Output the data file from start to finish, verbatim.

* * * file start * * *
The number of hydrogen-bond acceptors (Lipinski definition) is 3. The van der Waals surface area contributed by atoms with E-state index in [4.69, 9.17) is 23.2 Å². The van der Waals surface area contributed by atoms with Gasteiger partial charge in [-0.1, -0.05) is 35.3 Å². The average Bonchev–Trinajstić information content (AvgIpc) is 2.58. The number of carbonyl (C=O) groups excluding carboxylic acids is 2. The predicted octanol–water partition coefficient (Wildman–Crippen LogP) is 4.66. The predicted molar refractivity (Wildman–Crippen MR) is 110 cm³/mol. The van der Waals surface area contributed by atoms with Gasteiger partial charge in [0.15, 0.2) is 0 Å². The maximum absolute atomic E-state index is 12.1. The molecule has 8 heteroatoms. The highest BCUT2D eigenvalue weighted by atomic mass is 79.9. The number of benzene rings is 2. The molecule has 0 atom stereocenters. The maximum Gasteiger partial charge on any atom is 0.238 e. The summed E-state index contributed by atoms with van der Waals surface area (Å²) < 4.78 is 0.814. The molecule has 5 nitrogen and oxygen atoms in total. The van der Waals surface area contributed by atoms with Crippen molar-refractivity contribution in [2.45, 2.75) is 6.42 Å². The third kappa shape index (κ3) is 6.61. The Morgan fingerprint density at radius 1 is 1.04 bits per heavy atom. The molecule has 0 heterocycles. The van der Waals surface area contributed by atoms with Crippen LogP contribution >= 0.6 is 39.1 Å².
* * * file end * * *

The number of hydrogen-bond acceptors (Lipinski definition) is 3. The van der Waals surface area contributed by atoms with E-state index in [4.69, 9.17) is 23.2 Å². The van der Waals surface area contributed by atoms with Gasteiger partial charge in [-0.1, -0.05) is 35.3 Å². The average Bonchev–Trinajstić information content (AvgIpc) is 2.58. The number of carbonyl (C=O) groups excluding carboxylic acids is 2. The predicted octanol–water partition coefficient (Wildman–Crippen LogP) is 4.66. The predicted molar refractivity (Wildman–Crippen MR) is 110 cm³/mol. The van der Waals surface area contributed by atoms with Gasteiger partial charge in [0.15, 0.2) is 0 Å². The maximum absolute atomic E-state index is 12.1. The molecule has 8 heteroatoms. The highest BCUT2D eigenvalue weighted by atomic mass is 79.9. The number of benzene rings is 2. The molecule has 0 atom stereocenters. The maximum Gasteiger partial charge on any atom is 0.238 e. The summed E-state index contributed by atoms with van der Waals surface area (Å²) < 4.78 is 0.814. The molecule has 5 nitrogen and oxygen atoms in total. The van der Waals surface area contributed by atoms with Crippen molar-refractivity contribution in [2.45, 2.75) is 6.42 Å². The third kappa shape index (κ3) is 6.61. The Morgan fingerprint density at radius 1 is 1.04 bits per heavy atom. The molecule has 0 heterocycles. The van der Waals surface area contributed by atoms with Crippen LogP contribution >= 0.6 is 39.1 Å².